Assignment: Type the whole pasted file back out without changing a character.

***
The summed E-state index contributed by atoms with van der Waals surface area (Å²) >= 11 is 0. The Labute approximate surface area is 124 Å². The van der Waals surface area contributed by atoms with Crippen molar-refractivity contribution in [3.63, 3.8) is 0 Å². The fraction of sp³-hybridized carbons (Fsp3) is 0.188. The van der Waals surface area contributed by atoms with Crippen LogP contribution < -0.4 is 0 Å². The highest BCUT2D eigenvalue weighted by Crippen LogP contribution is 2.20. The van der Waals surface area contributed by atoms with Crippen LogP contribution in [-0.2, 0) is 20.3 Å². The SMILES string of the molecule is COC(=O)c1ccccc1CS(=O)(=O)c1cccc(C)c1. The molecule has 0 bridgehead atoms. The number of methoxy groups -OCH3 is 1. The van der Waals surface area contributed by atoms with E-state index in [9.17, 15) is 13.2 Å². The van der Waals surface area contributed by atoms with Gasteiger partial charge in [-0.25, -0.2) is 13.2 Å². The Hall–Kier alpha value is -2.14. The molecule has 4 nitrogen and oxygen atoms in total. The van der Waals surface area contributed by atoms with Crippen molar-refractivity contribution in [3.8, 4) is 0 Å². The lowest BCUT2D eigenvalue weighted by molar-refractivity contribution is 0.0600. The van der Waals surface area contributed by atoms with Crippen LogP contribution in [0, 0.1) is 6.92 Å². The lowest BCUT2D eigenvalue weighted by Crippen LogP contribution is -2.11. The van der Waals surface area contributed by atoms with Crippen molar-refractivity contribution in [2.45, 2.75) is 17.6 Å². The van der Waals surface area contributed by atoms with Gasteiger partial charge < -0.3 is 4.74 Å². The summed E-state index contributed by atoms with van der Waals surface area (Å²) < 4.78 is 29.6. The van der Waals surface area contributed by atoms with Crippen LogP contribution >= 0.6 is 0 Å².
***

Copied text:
The summed E-state index contributed by atoms with van der Waals surface area (Å²) >= 11 is 0. The Labute approximate surface area is 124 Å². The van der Waals surface area contributed by atoms with Crippen molar-refractivity contribution in [3.63, 3.8) is 0 Å². The fraction of sp³-hybridized carbons (Fsp3) is 0.188. The van der Waals surface area contributed by atoms with Crippen LogP contribution < -0.4 is 0 Å². The highest BCUT2D eigenvalue weighted by Crippen LogP contribution is 2.20. The van der Waals surface area contributed by atoms with Crippen LogP contribution in [-0.2, 0) is 20.3 Å². The SMILES string of the molecule is COC(=O)c1ccccc1CS(=O)(=O)c1cccc(C)c1. The molecule has 0 bridgehead atoms. The number of methoxy groups -OCH3 is 1. The van der Waals surface area contributed by atoms with E-state index in [9.17, 15) is 13.2 Å². The van der Waals surface area contributed by atoms with Gasteiger partial charge in [-0.25, -0.2) is 13.2 Å². The Hall–Kier alpha value is -2.14. The molecule has 4 nitrogen and oxygen atoms in total. The van der Waals surface area contributed by atoms with Crippen molar-refractivity contribution in [3.8, 4) is 0 Å². The lowest BCUT2D eigenvalue weighted by molar-refractivity contribution is 0.0600. The van der Waals surface area contributed by atoms with Crippen LogP contribution in [0, 0.1) is 6.92 Å². The lowest BCUT2D eigenvalue weighted by Crippen LogP contribution is -2.11. The van der Waals surface area contributed by atoms with Crippen molar-refractivity contribution in [2.45, 2.75) is 17.6 Å². The van der Waals surface area contributed by atoms with Gasteiger partial charge < -0.3 is 4.74 Å². The summed E-state index contributed by atoms with van der Waals surface area (Å²) < 4.78 is 29.6. The van der Waals surface area contributed by atoms with Crippen LogP contribution >= 0.6 is 0 Å².